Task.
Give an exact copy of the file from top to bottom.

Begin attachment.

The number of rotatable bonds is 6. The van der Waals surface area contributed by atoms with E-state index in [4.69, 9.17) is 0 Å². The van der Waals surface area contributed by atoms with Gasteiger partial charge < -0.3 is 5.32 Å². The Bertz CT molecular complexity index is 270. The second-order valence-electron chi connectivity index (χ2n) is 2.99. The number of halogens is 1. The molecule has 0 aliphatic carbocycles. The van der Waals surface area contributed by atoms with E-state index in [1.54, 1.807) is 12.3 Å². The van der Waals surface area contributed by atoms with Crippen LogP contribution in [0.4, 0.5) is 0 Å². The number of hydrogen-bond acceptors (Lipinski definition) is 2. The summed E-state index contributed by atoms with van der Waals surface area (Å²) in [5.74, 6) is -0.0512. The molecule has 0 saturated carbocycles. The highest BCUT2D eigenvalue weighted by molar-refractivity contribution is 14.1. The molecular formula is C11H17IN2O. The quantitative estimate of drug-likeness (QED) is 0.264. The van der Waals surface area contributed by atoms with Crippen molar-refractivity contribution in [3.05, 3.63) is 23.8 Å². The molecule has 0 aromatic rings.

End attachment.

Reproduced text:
The number of rotatable bonds is 6. The van der Waals surface area contributed by atoms with E-state index in [4.69, 9.17) is 0 Å². The van der Waals surface area contributed by atoms with Gasteiger partial charge < -0.3 is 5.32 Å². The Bertz CT molecular complexity index is 270. The second-order valence-electron chi connectivity index (χ2n) is 2.99. The number of halogens is 1. The molecule has 0 aliphatic carbocycles. The van der Waals surface area contributed by atoms with E-state index in [1.54, 1.807) is 12.3 Å². The van der Waals surface area contributed by atoms with Crippen LogP contribution in [0.4, 0.5) is 0 Å². The number of hydrogen-bond acceptors (Lipinski definition) is 2. The summed E-state index contributed by atoms with van der Waals surface area (Å²) in [5.74, 6) is -0.0512. The molecule has 0 saturated carbocycles. The highest BCUT2D eigenvalue weighted by molar-refractivity contribution is 14.1. The molecular formula is C11H17IN2O. The quantitative estimate of drug-likeness (QED) is 0.264. The van der Waals surface area contributed by atoms with Crippen molar-refractivity contribution in [3.05, 3.63) is 23.8 Å². The molecule has 0 aromatic rings.